This article examines Gilles Deleuze’s concept of the simulacrum, which Deleuze formulated in the context of his reading of Nietzsche’s project of “overturning Platonism.” The essential Platonic distinction, Deleuze argues, is more profound than the speculative distinction between model and copy, original and image. The deeper, practical distinction moves between two kinds of images or eidolon, for which the Platonic Idea is meant to provide a concrete criterion of selection “Copies” or icons (eikones) are well-grounded claimants to the transcendent Idea, (...) authenticated by their internal resemblance to the Idea, whereas “simulacra” (phantasmata) are like false claimants, built on a dissimilarity and implying an essential perversion or deviation from the Idea. If the goal of Platonism is the triumph of icons over simulacra, the inversion of Platonism would entail an affirmation of the simulacrum as such, which must thus be given its own concept. Deleuze consequently defines the simulacrum in terms of an internal dissimilitude or “disparateness,” which in turn implies a new conception of Ideas, no longer as self-identical qualities (the auto kath’hauto), but rather as constituting a pure concept of difference. An inverted Platonism would necessarily be based on a purely immanent and differential conception of Ideas. Starting from this new conception of the Idea, Deleuze proposes to take up the Platonic project anew, rethinking the fundamental figures of Platonism (selection, repetition, ungrounding, the question-problem complex) on a purely differential basis. In this sense, Deleuze’s inverted Platonism can at the same time be seen as a rejuvenated Platonism and even a completed Platonism. (shrink)
Philosophical work on the mind flowed in two streams through the 20th century: phenomenology and analytic philosophy. This volume aims to bring them together again, by demonstrating how work in phenomenology may lead to significant progress on problems central to current analytic research, and how analytical philosophy of mind may shed light on phenomenological concerns. Leading figures from both traditions contribute specially written essays on such central topics as consciousness, intentionality, perception, action, self-knowledge, temporal awareness, and mental content. Phenomenology and (...) Philosophy of Mind demonstrates that these different approaches to the mind should not stand in opposition to each other, but can be mutually illuminating. (shrink)
This paper examines the critical role that organizational leaders play in establishing a values based climate. We discuss seven mechanisms by which leaders convey the importance of ethical values to members, and establish the expectations regarding ethical conduct that become engrained in the organizations climate. We also suggest that leaders at different organizational levels rely on different mechanisms to transmit values and expectations. These mechanisms then influence members practices and expectations, further increase the salience of ethical values and result in (...) the shared perceptions that form the organizations climate. The paper is organized in three parts. Part onebegins with a brief discussion of climates regarding ethics and the critical role of values. Part two provides discussion on the mechanisms by which leaders and members transmit values and create climates related to ethics. Part three provides a discussion of these concepts with implications for theory, research, and practice. (shrink)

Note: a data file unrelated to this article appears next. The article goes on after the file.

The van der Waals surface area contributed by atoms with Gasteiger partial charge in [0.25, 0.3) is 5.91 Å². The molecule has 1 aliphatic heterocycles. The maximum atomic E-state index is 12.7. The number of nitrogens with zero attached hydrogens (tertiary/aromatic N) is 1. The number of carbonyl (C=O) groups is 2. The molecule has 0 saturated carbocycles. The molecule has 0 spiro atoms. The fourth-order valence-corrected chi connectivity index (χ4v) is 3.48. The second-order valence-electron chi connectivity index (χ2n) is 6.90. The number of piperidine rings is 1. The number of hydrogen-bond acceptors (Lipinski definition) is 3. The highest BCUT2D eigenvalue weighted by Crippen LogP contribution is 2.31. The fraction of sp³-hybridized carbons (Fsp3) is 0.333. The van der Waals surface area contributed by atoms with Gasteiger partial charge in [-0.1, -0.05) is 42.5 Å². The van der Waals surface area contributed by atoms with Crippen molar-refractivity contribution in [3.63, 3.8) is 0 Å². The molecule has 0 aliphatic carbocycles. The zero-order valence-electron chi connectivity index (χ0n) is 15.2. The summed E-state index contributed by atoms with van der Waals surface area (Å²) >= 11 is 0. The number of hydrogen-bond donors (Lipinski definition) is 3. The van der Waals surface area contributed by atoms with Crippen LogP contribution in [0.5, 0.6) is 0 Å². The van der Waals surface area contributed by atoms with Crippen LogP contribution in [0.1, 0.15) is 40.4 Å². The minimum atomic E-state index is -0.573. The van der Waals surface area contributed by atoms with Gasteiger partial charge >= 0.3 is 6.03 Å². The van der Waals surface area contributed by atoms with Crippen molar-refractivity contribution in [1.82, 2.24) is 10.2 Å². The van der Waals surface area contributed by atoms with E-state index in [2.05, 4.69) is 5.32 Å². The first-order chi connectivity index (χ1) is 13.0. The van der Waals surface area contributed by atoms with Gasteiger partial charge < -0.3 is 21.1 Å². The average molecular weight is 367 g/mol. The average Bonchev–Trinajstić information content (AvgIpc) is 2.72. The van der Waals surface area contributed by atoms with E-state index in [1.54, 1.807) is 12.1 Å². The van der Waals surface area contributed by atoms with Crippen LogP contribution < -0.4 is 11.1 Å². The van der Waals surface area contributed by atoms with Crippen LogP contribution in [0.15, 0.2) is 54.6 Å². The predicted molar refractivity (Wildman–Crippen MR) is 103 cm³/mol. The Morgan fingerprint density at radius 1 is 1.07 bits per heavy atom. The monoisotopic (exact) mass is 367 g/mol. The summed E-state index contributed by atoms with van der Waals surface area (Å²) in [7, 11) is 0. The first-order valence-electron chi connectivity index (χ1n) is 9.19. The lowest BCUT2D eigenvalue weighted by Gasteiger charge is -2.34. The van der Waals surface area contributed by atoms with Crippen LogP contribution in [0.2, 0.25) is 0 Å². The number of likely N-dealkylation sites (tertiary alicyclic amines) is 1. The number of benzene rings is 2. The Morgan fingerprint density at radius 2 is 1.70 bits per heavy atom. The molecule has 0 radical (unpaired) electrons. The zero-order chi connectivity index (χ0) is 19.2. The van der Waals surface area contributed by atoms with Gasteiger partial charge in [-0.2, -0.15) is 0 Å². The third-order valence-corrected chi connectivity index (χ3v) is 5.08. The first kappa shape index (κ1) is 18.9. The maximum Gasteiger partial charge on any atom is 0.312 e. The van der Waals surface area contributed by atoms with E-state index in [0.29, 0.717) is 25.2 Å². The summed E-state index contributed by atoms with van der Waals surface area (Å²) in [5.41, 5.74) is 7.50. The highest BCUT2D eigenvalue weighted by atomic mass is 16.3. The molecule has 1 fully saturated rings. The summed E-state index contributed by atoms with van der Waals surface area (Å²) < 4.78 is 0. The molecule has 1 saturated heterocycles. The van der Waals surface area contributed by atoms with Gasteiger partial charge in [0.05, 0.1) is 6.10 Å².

This collection explores the structure of consciousness and its place in the world, or inversely the structure of the world and the place of consciousness in it. Amongst the topics covered are: the phenomenological aspects of experience (inner awareness, self-awareness), dependencies between experience and the world (the role of the body in experience, the role of culturally formed background ideas) and the basic ontological categories found in the world at large (unity, state-of-affairs, connectedness, dependence and intentionality). Developing ideas drawn from (...) historical figures such as Descartes, Husserl, Aristotle, and Whitehead, the essays together demonstrate the interdependence of ontology and phenomenology and its significance for the philosophy of mind. (shrink)
In the context of technology development and systems engineering, knowledge is typically treated as a complex information structure. In this view, knowledge can be stored in highly sophisticated data systems and processed by explicitly intelligent, software-based technologies. This paper argues that the current emphasis upon knowledge as information (or even data) is based upon a form of rationalism which is inappropriate for any comprehensive treatment of knowledge in the context of human-centred systems thinking. A human-centred perspective requires us to treat (...) knowledge in human terms. The paper sets out the particular importance of tacit knowledge in this regard. It sets out two case studies which reveal the critical importance of a careful treatment of tacit knowledge for success in two complex, technology-driven projects. (shrink)